Anatomy of a Case: Kluger Kaplan Sets New Standard for Upholding Residential Real Estate Contract

Case: Diaz v. Kosch, Third District Court of Appeal of The State of Florida

Thanks to the arguments of Kluger Kaplan attorneys, Alan Kluger and Ashley Frankel, along with Scott Kravetz of Duane Morris, the Third District Court of Appeal of The State of Florida recently set a new standard for strictly upholding the provisions of the Florida Bar’s standard contract for real estate home purchases.

AJK High ResolutionBackground:

The case began in 2012 with a real estate transaction gone bad.  Coral Gables homeowners, David and Tiffany Kosch, entered an agreement with Miami attorney, Richard Diaz, to sell their home “as-is” for nearly $2.8 million.  The purchase agreement followed the standard form for a real estate contract established by the Florida Bar.

As part of the purchase agreement the sellers completed a disclosure statement affirming, among other things, that they had no knowledge of improvements constructed in violation of applicable building codes, without necessary permits, or with any open permits not closed with a final inspection to the property or the presence of toxic substances. The prospective buyer deposited $50,000 in escrow for the purchase with a further deposit of $235,000 due when the 10-day right of inspection and right to cancel period expired.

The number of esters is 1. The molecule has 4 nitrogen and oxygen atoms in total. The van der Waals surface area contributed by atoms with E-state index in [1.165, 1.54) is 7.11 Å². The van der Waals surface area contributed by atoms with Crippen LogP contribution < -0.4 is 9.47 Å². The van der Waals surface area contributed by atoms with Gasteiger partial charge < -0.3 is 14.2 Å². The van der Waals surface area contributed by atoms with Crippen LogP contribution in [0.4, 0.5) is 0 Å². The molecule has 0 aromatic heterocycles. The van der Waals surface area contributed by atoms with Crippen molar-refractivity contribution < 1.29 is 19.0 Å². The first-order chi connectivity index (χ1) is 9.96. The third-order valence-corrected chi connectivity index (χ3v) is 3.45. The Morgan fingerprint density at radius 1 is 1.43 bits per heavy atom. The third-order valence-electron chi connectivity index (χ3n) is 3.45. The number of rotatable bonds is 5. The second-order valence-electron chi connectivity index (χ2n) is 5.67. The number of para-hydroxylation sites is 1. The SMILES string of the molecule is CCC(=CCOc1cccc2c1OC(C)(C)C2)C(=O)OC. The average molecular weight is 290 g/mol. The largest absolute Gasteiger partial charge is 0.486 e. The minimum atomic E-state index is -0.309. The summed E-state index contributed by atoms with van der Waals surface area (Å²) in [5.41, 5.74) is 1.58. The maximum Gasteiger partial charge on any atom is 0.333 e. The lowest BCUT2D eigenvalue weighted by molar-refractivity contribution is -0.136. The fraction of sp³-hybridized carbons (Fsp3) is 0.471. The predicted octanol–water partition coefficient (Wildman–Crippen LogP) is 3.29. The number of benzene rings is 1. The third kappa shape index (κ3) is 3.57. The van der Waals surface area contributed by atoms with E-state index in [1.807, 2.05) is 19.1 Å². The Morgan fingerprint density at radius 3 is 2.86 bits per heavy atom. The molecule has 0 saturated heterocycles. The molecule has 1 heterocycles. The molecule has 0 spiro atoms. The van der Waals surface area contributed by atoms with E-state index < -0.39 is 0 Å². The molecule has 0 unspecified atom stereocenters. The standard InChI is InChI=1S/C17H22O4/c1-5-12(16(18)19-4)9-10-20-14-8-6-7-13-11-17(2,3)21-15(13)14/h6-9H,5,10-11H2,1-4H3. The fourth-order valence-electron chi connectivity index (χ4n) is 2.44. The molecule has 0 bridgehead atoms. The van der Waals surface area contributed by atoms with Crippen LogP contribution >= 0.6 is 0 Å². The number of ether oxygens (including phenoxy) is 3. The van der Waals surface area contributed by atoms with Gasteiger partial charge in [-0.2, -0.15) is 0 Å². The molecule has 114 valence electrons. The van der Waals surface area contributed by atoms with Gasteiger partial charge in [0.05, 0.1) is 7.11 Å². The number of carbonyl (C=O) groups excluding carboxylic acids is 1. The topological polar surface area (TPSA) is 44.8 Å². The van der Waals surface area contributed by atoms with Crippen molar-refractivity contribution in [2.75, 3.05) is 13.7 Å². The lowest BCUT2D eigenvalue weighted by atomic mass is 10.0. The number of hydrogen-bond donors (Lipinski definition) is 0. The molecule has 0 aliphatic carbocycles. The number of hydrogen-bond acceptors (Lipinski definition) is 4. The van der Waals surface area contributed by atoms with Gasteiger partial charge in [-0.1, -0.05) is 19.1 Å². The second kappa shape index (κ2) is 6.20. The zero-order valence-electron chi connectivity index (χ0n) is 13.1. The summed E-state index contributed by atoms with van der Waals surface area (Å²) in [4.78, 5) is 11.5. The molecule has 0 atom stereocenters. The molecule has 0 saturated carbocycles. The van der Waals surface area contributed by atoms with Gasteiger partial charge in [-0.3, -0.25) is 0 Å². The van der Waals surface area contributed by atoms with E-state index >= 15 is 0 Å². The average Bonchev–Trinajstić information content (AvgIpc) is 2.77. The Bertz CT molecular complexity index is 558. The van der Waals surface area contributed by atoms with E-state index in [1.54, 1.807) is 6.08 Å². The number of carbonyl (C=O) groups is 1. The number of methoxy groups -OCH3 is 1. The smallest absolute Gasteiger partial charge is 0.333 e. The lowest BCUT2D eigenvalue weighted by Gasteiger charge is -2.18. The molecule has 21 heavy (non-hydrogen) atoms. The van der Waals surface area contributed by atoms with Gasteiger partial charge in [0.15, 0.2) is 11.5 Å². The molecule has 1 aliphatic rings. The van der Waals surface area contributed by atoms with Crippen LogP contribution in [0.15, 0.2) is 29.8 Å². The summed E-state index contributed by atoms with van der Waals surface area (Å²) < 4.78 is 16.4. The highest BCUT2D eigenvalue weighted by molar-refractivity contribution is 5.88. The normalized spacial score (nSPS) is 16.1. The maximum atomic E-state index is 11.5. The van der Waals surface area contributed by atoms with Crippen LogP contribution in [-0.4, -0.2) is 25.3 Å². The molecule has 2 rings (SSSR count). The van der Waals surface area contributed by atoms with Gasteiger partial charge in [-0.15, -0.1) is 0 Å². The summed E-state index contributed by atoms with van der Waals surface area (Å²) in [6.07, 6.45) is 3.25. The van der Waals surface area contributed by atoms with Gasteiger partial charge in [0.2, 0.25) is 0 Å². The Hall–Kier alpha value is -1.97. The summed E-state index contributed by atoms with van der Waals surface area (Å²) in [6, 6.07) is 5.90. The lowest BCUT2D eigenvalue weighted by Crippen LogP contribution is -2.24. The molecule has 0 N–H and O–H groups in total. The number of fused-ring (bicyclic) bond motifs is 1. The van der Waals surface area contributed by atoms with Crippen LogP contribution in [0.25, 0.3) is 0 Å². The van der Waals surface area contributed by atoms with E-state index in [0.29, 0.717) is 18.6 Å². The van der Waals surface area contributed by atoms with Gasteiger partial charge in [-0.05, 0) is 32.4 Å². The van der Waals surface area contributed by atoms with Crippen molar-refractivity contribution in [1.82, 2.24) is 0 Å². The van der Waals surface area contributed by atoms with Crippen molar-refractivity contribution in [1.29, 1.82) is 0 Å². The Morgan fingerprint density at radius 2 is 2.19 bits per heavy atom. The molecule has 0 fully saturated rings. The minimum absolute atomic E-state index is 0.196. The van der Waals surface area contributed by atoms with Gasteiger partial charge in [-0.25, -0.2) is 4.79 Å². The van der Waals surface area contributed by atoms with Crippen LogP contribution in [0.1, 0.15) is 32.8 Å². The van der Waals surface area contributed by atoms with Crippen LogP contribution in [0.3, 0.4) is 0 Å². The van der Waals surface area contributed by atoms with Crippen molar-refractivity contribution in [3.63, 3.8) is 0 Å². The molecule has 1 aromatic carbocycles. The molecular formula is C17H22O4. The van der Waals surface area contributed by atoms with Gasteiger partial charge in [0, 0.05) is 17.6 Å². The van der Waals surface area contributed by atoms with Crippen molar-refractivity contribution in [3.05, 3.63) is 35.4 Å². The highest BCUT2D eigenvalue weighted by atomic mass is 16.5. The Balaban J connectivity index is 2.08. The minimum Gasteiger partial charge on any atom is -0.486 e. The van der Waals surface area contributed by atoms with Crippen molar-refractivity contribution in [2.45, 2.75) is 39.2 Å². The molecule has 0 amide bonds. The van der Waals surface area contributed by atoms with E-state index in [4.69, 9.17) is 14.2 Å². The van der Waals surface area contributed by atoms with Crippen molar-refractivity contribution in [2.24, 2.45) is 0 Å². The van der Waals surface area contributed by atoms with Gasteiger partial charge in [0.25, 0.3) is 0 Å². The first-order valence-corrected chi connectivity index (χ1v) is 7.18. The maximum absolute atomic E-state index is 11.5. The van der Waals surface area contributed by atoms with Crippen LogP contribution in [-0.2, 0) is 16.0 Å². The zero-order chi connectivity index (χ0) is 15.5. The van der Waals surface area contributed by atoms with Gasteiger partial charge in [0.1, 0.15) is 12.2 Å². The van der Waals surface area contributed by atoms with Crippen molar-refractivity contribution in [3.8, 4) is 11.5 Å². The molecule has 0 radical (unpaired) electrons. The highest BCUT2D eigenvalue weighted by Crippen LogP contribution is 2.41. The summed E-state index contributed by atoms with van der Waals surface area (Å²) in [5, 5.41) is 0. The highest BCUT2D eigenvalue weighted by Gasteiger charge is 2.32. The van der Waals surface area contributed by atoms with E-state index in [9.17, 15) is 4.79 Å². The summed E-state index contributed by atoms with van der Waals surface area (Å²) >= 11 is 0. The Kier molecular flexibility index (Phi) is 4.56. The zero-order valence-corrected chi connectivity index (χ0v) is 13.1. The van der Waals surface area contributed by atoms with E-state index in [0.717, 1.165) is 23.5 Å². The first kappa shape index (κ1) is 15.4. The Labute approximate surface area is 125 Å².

AFrankel232During the 10-day inspection/termination period, the buyer raised concerns regarding unpermitted renovations; however, they did not negotiate an extension of the inspection period or terminate the transaction. On the final day of the right to terminate period, the buyers deposited the additional $235,000 in escrow, per the agreement, but also threatened legal action against the sellers.